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Anatomy of a Credit Crunch: From Capital to Labor Markets

Author

Listed:
  • Francisco Buera

    (UCLA)

  • Roberto Fattal-Jaef

    (World Bank)

  • Yongseok Shin

    (Washington University on St. Louis)

Abstract

Why are financial crises associated with a sustained rise in unemployment? We develop a tractable model with frictions in both credit and labor markets to study the aggregate andmicro-level implications of a credit crunch---i.e., a sudden tightening of collateral constraints. When we simulate a credit crunch calibrated to match the observed decline in the ratio of debt to non-financial assets of the United States business sector following the 2007-8 crisis, our model generates a sharp decline in output---explained by a drop in aggregate total factor productivity and investment---and a protracted increase in unemployment. We then explore the micro-level impact by tracking the employment dynamics for firms of different sizes and ages. The credit crunch causes a much larger reduction in the net employment growth rate of small, young establishments relative to that of large, old producers, consistent with the recent empirical findings in the literature. (Copyright: Elsevier)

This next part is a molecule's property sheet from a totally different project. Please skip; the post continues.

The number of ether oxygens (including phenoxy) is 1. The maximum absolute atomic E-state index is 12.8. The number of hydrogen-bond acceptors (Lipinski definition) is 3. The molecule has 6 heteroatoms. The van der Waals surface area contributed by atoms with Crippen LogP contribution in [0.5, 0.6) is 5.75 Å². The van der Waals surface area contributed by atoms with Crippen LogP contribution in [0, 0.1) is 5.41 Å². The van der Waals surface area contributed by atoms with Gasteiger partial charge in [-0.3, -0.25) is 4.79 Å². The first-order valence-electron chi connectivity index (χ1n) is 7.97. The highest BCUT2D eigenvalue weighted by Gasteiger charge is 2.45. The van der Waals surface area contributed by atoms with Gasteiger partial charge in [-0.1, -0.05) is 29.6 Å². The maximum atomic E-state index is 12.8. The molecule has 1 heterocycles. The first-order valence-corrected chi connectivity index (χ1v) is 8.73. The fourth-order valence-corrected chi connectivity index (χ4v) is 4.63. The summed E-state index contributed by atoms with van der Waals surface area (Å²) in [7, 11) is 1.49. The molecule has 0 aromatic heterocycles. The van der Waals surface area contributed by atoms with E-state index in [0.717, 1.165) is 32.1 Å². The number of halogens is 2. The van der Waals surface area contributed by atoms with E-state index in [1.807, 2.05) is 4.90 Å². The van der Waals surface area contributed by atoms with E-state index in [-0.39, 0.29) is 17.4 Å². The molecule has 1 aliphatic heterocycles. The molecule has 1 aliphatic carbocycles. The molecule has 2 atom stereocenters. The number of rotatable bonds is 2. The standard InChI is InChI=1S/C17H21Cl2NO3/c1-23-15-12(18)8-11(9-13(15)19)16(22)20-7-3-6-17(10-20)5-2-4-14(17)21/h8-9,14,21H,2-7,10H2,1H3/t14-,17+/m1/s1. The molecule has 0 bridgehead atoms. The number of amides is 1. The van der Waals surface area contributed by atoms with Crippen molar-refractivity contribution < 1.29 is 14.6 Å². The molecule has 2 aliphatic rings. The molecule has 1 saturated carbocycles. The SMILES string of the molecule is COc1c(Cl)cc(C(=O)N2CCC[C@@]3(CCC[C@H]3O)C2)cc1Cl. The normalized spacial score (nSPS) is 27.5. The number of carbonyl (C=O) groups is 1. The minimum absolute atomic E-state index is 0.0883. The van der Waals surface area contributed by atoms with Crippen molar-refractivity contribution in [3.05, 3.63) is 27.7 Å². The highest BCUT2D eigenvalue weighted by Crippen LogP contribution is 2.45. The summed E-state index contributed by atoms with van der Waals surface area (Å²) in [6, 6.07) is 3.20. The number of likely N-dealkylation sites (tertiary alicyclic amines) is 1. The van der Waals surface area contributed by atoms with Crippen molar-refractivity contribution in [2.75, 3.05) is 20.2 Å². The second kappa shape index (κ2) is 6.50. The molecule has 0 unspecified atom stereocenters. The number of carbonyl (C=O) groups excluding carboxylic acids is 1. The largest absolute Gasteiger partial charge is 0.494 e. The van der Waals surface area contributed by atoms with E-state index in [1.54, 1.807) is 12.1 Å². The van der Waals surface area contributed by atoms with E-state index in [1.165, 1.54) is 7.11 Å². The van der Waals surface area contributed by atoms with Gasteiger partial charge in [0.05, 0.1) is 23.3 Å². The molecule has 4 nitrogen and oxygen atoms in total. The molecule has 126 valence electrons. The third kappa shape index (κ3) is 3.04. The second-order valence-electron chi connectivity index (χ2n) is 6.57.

Suggested Citation

  • Francisco Buera & Roberto Fattal-Jaef & Yongseok Shin, 2015. "Anatomy of a Credit Crunch: From Capital to Labor Markets," Review of Economic Dynamics, Elsevier for the Society for Economic Dynamics, vol. 18(1), pages 101-117, January.
  • Handle: RePEc:red:issued:14-63
    DOI: 10.1016/j.red.2014.11.001
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    References listed on IDEAS

    as
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    More about this item

    Keywords

    Financial frictions; Unemployment;

    JEL classification:

    • E24 - Macroeconomics and Monetary Economics - - Consumption, Saving, Production, Employment, and Investment - - - Employment; Unemployment; Wages; Intergenerational Income Distribution; Aggregate Human Capital; Aggregate Labor Productivity
    • E44 - Macroeconomics and Monetary Economics - - Money and Interest Rates - - - Financial Markets and the Macroeconomy
    • L25 - Industrial Organization - - Firm Objectives, Organization, and Behavior - - - Firm Performance

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